Posts Tagged ‘Percentage’

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April was a good month for bonuses. The reason is not hard to see. The upper tax rate was cut from 50 to 45 per cent in April so a lot of bonuses were deferred from the previous financial year. In all, April saw no less than £4.2 billion paid out in bonuses; that was £1.7 billion up on last year.

Not bad.

Of the total amount paid out, the finance industry saw £1.3 billion. The ‘FT’ reckons that by deferring bonuses in this way, roughly £35 million was saved in tax.

But this begs the question: did the cut in income taxes just impact upon the timing of the bonuses, or, as a result of the lower tax rates, did companies choose to pay out higher bonuses?

The government reckons that by cutting the top tax rate, pay awards will rise, and its tax receipts will increase too. Economic theory has a name for it. It is called the Laffer curve. If the tax rate was say 100 per cent, in a free society no one would bother to work, and tax receipts would be zero. If the tax rate was zero, tax receipts would also be zero. So the government has to find the optimal level.

The current government seems to be saying that level is less than 45 per cent. Is that right?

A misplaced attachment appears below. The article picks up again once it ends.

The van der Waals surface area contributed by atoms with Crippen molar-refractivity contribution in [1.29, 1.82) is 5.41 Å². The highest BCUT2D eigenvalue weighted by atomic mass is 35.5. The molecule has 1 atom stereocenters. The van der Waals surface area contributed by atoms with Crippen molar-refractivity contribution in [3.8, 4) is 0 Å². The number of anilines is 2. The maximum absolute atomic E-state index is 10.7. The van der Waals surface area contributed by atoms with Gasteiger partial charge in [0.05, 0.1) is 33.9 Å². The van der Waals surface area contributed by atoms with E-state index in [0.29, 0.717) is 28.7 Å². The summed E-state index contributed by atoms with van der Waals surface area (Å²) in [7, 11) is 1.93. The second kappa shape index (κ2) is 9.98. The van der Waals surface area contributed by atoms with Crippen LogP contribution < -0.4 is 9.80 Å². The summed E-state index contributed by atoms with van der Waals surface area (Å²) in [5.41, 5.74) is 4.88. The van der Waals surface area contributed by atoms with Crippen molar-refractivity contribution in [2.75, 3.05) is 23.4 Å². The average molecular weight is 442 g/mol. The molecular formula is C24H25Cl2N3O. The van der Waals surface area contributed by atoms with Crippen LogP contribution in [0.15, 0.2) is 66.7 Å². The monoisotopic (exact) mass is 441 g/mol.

© Investment & Business News 2013

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According to a Halifax report, new mortgages are at their cheapest level in 14 years. Mortgages taken out during Q1 accounted for just 27 per cent of borrowers’ net income. In 2007 the ratio was 48 per cent; over the last 30 years the ratio was 36 per cent. Yippee to that.

It is just that…

Remember interest rates are at a record low. They are hardly likely to fall, but they are likely to rise. The Bank of England tries to re-assure us by saying rates are unlikely to go up until 2016. Alas, most new borrowers will not be repaying their mortgage in full between now and 2016. Who knows what rates will be in five years’ time, in ten years’ time or in 20 years’ time? It is anyone’s guess.

Remember that the markets have concluded that rates are rising sooner rather than later. The yield on UK government bonds is now at a two year high. Mortgage costs may rise in their wake.

Above all remember this. Sure, over the last 30 years mortgages on average took a higher proportion of new borrowers’ salary than they do now. But over the last 30 years wage inflation was ever present. Who cares about high borrowing to income ratios when incomes are rising so fast?

It is not like that now. Incomes are no longer rising fast, real incomes are falling. Those who celebrate the low cost of mortgages seem to have forgotten this.

© Investment & Business News 2013

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You may remember the ads – it must have been around 20 years ago. They were for a magazine called ‘Fast Forward’ and for a few months they were on TV all the time – or so it seemed. Jeremy Beadle features in the ads and the jingle went “fast, fast forward, forward forward’ and the tune went like this laa, laa, la, la, la. Okay you may not remember the ads, maybe you have subconsciously blocked them from your memory, but if you do remember them apologies. You may now hear that tune in your head every time you hear the phrase ‘forward guidance’. And so, forward guidance is out and now it appears we have an inkling about how long rates will stay at 0.5 per cent.